Location: Hurd Brook Lean To
Today the adventure began. The first words that come to mind to describe the day are rain, rain, rain. The trail was flooded. Many times I’d walk the very edge of the marked trail to avoid the troughs that have formed on the trail. I expect the same trail conditions tomorrow.
I forded three rivers today. One ford was intact, another only partially and a third not at all. The rains have caused water levels to rise and made the stream flow more rapid. At the third stream, I made my own path up the bank of the river to get away from the heavy rapids. I found a calmer spot to cross but unfortunately it was waist deep. I managed to cross, with my pants, socks, and boots completely soaked. I poured the water from my boots, but I think it would be dangerous to ford barefoot. I might roll a rock onto my toes or jam my foot into a crevice. It was quite a shock to feel that Maine river water.
I didn’t meet anyone today. I only saw two people. Two young men, about my age, were hiking back to Katahdin Stream Campground. One of the two looked completely defeated. He said, ‘I see why people call this a mental challenge.’ He was already fed up with the rain and the bugs. They both planned to wait out the rains before beginning the trail.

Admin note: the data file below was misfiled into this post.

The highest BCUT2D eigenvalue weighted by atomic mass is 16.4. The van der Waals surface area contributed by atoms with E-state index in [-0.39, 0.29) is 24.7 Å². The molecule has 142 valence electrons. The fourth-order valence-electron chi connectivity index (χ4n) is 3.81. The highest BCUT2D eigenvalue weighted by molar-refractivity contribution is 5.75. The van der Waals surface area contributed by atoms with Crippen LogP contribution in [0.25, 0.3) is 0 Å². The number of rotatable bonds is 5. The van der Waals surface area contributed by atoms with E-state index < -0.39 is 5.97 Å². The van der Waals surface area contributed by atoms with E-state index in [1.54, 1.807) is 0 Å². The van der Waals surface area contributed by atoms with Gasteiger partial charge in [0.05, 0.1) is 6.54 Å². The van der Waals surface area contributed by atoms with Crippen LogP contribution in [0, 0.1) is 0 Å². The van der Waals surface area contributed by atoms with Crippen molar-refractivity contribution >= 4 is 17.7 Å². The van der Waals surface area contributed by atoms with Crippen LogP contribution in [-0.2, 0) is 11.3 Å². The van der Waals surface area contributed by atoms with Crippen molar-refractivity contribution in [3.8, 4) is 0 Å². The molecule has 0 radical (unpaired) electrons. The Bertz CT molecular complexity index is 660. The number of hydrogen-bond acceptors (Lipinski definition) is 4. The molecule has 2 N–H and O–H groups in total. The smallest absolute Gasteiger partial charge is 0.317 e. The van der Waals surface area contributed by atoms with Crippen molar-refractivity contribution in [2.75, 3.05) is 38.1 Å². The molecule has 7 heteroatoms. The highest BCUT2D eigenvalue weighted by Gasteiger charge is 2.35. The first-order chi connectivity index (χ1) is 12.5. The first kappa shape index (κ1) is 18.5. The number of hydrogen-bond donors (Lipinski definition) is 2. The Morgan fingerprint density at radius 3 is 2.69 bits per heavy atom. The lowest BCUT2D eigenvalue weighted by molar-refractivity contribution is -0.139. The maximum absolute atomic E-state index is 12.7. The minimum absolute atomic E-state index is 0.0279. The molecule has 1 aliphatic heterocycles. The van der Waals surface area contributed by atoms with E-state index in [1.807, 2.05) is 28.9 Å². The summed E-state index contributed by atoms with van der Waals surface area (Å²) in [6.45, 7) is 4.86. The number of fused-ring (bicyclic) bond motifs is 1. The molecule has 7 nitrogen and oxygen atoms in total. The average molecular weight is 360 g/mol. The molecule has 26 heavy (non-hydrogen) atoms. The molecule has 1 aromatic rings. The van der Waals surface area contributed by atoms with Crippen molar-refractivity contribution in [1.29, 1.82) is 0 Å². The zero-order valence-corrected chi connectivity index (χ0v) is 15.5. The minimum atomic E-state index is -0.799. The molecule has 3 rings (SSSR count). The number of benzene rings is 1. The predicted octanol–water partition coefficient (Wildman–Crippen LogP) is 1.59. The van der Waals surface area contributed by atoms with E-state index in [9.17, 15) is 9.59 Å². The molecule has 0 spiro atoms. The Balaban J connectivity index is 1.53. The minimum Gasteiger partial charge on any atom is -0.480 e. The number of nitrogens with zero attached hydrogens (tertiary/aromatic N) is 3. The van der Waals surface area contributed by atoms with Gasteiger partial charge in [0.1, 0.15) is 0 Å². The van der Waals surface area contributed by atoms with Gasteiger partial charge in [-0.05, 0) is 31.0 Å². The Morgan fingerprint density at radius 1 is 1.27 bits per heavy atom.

In Elbow Pond, I saw a bull moose. He had a small rack. He was wading in the water that came up to his shoulders and haunches. He dunked his head for a minute at a time to escape the bugs. With his muscular body above the water’s surface, he looked like one of the boulders he waded among. He sent out a small wake with every step he took.
I am slightly ahead of schedule. I was supposed to sleep at Abol Bridge. Now I’m alone in the 100 miles wild, sleeping along in the lean-to.